- Post 3: Ether to FI: Home Days & Net Worth Update Net worth $176,674
- Post 4: Rest in Peace, E.T.F. A Love Letter from a Dead Man and a Net Worth Update. Net Worth $197,061
- Post 5: Ether to FI: Mrs. E.T.F., Are We on the Same Page? Net Worth $228,109
- Post 6: Ether to FI: Shifting Focus from the “FI” to the “RE” and a Net Worth Update. Net Worth $335,248
- Post 7: Ether to FI: Don’t Call it Retirement (and a Net Worth Update). Net worth $364,089
- Post 8: Ether to FI: Frugal Spouses: The FI Superpower & a Net Worth Update. Net Worth $429,155
- Post 9: Ether to FI: “I hate it. I hate it. I hate it!” Learning from Those You Disagree With & a Net Worth Update. Net worth $489,200
- Post 10: Ether to FI: Waste Not Want Not & a Net Worth Update Net worth $561,532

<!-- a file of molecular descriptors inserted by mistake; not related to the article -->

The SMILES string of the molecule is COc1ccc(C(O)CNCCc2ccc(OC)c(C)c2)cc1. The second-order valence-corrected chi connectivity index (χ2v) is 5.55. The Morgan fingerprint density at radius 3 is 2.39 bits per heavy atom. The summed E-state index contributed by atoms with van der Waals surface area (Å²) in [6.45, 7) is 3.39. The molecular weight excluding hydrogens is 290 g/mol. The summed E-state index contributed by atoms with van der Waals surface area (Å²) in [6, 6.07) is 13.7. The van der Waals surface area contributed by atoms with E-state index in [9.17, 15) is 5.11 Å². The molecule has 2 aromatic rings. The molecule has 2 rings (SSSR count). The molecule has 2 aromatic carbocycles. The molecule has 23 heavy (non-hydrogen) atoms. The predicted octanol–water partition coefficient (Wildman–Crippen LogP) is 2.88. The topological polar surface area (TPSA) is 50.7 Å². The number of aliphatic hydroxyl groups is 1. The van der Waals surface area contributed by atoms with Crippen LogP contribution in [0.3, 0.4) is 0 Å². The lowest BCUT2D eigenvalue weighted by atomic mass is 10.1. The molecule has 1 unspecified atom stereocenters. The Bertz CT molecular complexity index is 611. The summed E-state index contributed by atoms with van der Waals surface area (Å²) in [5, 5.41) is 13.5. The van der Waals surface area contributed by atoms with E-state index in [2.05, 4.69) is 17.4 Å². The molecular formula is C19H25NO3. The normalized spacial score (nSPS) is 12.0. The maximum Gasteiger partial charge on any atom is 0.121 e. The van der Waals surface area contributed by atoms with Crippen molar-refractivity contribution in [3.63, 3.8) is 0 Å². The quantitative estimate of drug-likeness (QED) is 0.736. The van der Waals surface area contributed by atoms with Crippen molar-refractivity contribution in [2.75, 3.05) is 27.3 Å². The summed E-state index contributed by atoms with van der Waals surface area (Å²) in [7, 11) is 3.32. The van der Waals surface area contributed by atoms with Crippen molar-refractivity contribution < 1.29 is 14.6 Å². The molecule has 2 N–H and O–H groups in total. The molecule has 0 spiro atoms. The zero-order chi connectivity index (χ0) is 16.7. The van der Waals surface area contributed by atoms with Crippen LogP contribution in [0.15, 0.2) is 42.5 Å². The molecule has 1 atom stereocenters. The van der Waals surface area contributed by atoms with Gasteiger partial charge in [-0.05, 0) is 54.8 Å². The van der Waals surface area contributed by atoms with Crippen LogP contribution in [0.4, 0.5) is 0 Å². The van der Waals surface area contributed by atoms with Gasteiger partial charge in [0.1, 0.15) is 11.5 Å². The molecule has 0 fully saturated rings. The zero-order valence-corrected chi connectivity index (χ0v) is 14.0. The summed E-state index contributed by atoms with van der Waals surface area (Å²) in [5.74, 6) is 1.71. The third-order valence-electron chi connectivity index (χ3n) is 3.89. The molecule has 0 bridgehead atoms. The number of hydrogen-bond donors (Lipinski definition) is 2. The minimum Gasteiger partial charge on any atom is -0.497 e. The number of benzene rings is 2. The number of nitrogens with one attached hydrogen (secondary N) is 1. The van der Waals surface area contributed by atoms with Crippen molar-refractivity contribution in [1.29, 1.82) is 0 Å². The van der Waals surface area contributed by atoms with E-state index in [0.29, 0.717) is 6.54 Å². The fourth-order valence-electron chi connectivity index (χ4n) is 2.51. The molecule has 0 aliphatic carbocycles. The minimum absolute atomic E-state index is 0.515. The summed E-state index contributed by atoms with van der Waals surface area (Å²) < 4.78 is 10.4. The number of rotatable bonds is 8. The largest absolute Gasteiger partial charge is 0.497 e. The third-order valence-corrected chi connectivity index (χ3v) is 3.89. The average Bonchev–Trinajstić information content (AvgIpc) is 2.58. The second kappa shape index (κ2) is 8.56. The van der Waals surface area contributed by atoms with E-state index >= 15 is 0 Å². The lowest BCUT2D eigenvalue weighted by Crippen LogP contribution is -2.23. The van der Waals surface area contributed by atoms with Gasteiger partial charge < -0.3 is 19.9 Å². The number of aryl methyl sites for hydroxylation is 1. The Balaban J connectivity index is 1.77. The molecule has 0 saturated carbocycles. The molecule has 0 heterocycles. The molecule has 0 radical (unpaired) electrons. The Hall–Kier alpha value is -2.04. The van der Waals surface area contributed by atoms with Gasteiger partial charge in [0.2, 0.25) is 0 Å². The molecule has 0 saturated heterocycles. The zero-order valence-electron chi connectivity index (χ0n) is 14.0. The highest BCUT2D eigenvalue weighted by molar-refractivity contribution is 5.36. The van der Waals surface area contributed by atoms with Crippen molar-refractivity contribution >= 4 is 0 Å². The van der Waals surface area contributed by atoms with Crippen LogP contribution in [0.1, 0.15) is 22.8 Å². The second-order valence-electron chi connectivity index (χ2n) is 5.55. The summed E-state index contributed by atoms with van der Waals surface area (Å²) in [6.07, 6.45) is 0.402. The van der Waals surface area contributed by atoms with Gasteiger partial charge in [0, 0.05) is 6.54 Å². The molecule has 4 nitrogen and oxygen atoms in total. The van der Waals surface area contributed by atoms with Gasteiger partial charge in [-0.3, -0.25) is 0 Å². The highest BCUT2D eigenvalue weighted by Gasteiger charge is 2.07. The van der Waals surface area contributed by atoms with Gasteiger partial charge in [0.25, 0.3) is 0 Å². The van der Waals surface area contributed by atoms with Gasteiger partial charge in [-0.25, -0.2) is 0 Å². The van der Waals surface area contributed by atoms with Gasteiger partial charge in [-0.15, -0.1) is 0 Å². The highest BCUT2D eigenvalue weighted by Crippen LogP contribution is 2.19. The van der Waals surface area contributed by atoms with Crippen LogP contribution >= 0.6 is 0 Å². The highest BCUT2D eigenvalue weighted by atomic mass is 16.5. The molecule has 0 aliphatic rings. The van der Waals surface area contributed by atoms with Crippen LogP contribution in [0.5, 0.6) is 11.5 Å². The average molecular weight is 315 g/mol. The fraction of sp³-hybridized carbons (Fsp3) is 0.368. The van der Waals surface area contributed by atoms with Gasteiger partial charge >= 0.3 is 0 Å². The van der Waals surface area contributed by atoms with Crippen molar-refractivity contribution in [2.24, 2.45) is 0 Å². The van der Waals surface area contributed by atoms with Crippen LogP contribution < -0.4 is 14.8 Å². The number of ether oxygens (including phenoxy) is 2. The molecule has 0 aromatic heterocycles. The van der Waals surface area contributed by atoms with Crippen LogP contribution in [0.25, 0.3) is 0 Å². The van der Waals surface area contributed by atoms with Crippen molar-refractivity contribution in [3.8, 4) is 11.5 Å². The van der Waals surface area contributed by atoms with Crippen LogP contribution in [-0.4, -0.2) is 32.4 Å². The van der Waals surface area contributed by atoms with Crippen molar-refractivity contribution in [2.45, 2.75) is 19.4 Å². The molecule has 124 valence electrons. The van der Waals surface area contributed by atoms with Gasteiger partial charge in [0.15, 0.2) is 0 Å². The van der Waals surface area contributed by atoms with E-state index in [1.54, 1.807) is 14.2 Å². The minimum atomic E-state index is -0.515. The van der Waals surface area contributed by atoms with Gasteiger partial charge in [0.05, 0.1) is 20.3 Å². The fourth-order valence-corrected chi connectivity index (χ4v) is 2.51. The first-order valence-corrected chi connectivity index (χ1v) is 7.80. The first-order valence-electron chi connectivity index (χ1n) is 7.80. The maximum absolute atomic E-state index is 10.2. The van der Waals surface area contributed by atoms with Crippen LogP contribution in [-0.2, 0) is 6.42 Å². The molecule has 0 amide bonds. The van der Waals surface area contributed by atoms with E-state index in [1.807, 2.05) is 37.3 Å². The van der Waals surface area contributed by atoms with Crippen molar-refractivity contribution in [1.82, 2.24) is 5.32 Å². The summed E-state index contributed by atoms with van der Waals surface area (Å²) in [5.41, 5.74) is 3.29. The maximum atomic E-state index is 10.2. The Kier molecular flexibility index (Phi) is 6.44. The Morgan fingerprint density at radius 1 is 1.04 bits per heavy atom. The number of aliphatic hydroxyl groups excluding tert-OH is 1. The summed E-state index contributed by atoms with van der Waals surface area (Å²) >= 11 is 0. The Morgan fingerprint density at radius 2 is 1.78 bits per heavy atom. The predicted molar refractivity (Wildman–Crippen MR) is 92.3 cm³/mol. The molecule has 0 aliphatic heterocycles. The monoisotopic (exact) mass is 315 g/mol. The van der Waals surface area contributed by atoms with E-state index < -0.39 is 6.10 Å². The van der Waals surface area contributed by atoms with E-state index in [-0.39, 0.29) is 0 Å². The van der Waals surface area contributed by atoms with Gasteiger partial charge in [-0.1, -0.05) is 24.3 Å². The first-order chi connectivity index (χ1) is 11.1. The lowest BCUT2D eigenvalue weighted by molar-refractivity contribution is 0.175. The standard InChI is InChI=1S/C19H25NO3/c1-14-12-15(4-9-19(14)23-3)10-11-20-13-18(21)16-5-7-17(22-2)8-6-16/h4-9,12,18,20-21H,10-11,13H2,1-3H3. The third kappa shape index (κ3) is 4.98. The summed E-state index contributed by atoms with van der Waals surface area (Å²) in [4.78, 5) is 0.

- Post 11:Ether to FI: Part-Time Work. Full-Time Life! And a Net Worth Update Net Worth $583,566
- Post 12: Ether to FI: Moving Targets & a Net Worth Update Net Worth $718,212
- Post 13: Ether to FI: Embrace the Dip & 2 Net Worth Updates Net Worth $682,028
- Post 14: Ether to FI: Time Waits for No One & a Net Worth Update Net Worth $937,709
- Post 15: Ether to FI: 3 Years to the First Million & a Net Worth Update Net Worth $1,023,261
- Post 16: Ether to FI: Thank You 2020 & a New Worth Update Net Worth $1,269,059
- Post 17: Ether to FI: The Goal is Happiness, Not Perfection & Net Worth Update Net Worth $1,485,440
- Post 18: Ether to FI: 2022, The Best Year Yet & a Net Worth Update Net Worth 1,559,591